Over the past three years, fans attending the Capital Classic all-star game could expect a star-studded event that had become the highlight of the area's high school basketball calendar. The teams included players considered to be at the top of the nation's college recruiting class, as well as elite players who were headed straight to the NBA -- including LeBron James in 2003. The crowd included celebrities, and the players met legend Michael Jordan before tip-off.
This year's event will be different. The rosters for today's featured game include no McDonald's All-Americans, and the game will be held some 20 miles outside the city at George Mason University's Patriot Center. Jordan's Nike subsidiary, which had sponsored the game for three years, moved its event to New York's Madison Square Garden; Converse will supply shoes and uniforms at the Capital Classic.
Point guard Jarrett Jack, from Fort Washington, shows his stuff at the 2002 Capital Classic. Jack went on to star at Georgia Tech.
(John Mcdonnell -- The Washington Post)
Some fear the Capital Classic, Washington's elite national all-star game for the past 30 years, may be relegated to second-tier status as long as it lacks sponsorship from a major corporation.
"There's no question [tonight's Capital Classic] will be toned down," said Hall of Fame coach Morgan Wootten. "Nike commands a lot of the top players, and [the Capital Classic] isn't their game anymore. It's going to be like it was before Jordan was involved."
Said Sonny Vaccaro, a well-known athletic shoe promoter who organizes the Reebok Roundball Classic in Chicago: "There's still a place for it. But it sounds like it's in trouble."
For years, playing in the Capital Classic was a top priority for the nation's best high school seniors. The event was founded in 1974 by area sports marketing firm Sports America, and its alumni include Moses Malone, Patrick Ewing, Grant Hill and Jordan himself. But in the late 1990s, as top shoe companies such as Adidas and Nike began to push top players from AAU teams they sponsored to certain all-star games, the Classic's allure faded.
The game returned to prominence three years ago when Jordan, then an executive with the Washington Wizards, and Nike made a deal with Sports America to become title sponsors. The shoe giant changed the format -- scrapping the U.S. vs. capital area all-star game -- but brought in stars such as James, Carmelo Anthony and Amare Stoudemire. Nearly all of the top players in the Jordan game came up through programs or teams sponsored by Nike.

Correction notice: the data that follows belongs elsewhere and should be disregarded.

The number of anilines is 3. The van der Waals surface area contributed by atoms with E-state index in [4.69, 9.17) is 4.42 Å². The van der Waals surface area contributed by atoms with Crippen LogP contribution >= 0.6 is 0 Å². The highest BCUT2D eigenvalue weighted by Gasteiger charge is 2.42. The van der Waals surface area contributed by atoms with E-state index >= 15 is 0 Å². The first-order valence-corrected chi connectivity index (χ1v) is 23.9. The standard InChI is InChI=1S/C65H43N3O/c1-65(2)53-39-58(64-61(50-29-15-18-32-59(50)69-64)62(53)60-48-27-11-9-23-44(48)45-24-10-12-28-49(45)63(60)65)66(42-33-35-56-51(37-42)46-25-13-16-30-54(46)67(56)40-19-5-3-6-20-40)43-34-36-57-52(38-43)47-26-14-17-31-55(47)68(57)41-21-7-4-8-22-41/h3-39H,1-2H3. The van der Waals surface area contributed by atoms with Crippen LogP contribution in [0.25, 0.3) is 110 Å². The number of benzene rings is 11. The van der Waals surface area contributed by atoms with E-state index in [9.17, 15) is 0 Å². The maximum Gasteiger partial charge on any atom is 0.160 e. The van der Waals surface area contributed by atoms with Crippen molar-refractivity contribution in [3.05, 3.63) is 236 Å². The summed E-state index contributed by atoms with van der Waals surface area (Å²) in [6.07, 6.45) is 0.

"This is the game I've looked forward to playing in my whole life," said Mamadi Diane, an All-Met from DeMatha who will play for the Capital All-Stars tonight. "When it was Jordan, most of the players were McDonald's All-Americans. Now, the caliber of players isn't as great as it was in the past. I'm excited, but not as excited as if it was still Jordan's game. That name just brings a whole lot to it, not taking anything away from Converse."
While sponsored by Jordan Brand, the Capital Classic played to celebrity-filled crowds at MCI Center in 2002 and 2003. But Jordan left the Wizards in May 2003 and the game was moved to Comcast Center for 2004. Jordan Brand's contract as title sponsor expired after last year's Capital Classic, and the company announced its New York game on Feb. 9 of this year.
"People knew that [Nike] was leaving the second Jordan left the Wizards," said a person close to the game and Nike who asked not to be identified because he did not want to hurt his relationship with the shoe giant. "When all that stuff happened, we knew that was it."
A Jordan Brand spokesman did not return phone calls seeking comment.
Jordan's exit left Sports America President Bob Geoghan with a difficult decision: continue a successful relationship with Jordan Brand and run the game in New York, or continue to organize the Capital Classic in D.C. -- without Nike's sponsorship.
Geoghan chose to go with Nike, but told a reporter he would not "let the Capital Classic die." Those close to Geoghan -- who declined to comment for this story through a spokesman -- say he didn't want to let down the local players and fans by simply canceling the game. So he arranged in March for Corrigan Sports Enterprises of Baltimore to organize this year's Capital Classic.
Corrigan Sports principal Lee Corrigan, whose company also organizes the Charm City Challenge all-star game in Baltimore, had little time to find a venue, piece together rosters and promote the event -- a challenge made more difficult without the deep pockets of a major title sponsor.